2017 Regional IT Jobs Reports

2017 IT jobs report: Mountain region

High-demand IT skills in the Mountain region include application development, software engineering and network security.

Phoenix, Arizona

2017 Regional IT Jobs Reports

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This IT jobs report covers Idaho, Montana, Wyoming, Nevada, Utah, Colorado, Arizona and New Mexico. (Also see our reports for the Pacific, North Central, South Central, Northeast and Southeast regions.)

Job market snapshot

The Mountain region sells itself: Encompassing everything from the high peaks of the Rockies to Southwestern mesas, there’s plenty of space for outdoor activities, from fishing to skiing to hiking. There are multiple urban areas, from Salt Lake City to Denver, where business is booming. The weather is great, with various states in the region offering plenty of heat for sun worshippers and snow for winter enthusiasts.

Like the rest of the country, this region has a high demand for technology workers, says Andrew Butkus, division director for Denver at staffing firm Robert Half Technology. In fact, according to a Robert Half poll of CIOs from the Mountain region, 21% plan to hire for newly created IT positions in the second half of 2017.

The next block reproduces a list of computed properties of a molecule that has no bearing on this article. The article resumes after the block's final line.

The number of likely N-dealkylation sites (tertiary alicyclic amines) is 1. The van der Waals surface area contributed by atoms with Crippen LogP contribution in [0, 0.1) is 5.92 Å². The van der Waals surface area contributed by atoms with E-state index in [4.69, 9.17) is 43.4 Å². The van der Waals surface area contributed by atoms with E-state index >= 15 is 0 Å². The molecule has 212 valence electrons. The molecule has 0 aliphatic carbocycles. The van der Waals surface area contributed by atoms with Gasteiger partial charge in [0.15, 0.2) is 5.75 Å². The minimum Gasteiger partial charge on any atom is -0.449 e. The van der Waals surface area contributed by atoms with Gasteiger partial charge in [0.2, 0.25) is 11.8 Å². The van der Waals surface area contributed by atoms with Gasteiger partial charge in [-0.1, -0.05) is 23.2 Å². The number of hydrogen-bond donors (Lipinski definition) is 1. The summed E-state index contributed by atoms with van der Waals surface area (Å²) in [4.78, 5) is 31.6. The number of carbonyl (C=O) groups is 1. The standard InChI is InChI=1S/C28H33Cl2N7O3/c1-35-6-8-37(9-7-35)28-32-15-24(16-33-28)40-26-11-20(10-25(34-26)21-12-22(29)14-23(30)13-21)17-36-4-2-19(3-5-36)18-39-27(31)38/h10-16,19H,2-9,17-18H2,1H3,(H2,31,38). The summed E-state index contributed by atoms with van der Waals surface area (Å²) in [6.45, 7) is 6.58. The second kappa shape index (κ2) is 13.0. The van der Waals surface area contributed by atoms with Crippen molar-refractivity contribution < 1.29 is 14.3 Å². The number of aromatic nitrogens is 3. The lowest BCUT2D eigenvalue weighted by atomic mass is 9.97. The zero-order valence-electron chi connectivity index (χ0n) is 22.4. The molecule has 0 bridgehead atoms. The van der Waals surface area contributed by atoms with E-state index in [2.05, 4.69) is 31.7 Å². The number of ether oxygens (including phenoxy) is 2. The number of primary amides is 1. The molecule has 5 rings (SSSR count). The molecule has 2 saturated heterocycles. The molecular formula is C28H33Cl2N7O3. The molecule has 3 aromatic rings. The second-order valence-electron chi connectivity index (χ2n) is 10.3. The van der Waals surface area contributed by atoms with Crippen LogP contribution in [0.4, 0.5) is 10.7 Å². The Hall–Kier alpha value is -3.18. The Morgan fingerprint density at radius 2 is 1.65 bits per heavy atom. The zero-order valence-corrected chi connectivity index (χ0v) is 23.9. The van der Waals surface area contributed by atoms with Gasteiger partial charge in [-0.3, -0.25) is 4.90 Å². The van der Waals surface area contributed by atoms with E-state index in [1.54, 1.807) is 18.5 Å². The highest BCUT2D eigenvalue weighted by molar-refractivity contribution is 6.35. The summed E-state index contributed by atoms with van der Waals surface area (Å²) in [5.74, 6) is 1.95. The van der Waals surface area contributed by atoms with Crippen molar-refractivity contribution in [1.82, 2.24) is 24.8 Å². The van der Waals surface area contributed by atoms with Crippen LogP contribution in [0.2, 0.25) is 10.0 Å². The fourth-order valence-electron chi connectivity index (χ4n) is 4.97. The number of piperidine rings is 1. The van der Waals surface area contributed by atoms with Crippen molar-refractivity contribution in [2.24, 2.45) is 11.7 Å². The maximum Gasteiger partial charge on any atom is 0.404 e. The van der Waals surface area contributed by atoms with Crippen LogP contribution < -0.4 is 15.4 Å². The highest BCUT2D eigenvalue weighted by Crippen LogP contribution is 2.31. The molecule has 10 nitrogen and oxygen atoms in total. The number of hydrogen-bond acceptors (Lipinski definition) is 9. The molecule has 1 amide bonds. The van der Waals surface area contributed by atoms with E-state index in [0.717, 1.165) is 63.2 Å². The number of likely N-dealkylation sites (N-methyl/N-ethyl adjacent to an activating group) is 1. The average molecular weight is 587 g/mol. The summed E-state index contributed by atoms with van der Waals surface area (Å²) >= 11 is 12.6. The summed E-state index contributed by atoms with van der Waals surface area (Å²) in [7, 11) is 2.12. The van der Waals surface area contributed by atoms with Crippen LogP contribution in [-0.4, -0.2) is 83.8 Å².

Butkus says high-demand IT positions tend to break down into two buckets. In one category are the software-related positions – developers, programmers, software engineers and the like. “There’s a talent shortage across all those positions,” he says. Then there are the network positions, where network security is particularly hot.

He says tech workers generally have the upper hand, notably in cities such as Boulder and Colorado Springs where there’s a lot of economic growth. “Those markets are experiencing talent shortages,” he says, noting that the growing number of telecommunication companies and technology firms in the region has fueled demand.

However, hiring managers aren’t looking to fill positions with just anyone. Butkus says companies remain careful about their selections, seeking out professionals who have the mix of technology skills, business acumen and interpersonal skills that fit their needs.

Adam Swofford is the managing director of product, which includes IT, for DriveTime, a used car retailer and finance company based in Tempe, Ariz. He says companies are competing for top talent, competition that has accelerated as more companies have opened shops in the Mountain states.

“The job market is great for employees and not good for us employers,” he says, adding that he recruits new talent from Arizona colleges to help keep up with demand.

IT salaries: National vs. Mountain region

Average 2017 total compensation (base salary + bonus)

See Computerworld's IT Salary Watch for lots more information about tech salaries this year.

Best Places to Work in IT 2017: Mountain region

Six employers from the Mountain region were named to Computerworld's 100 Best Places to Work in IT list for 2017. Click on any company name to see its employer profile.

See the full Best Places to Work in IT 2017 report.


Copyright © 2017 IDG Communications, Inc.

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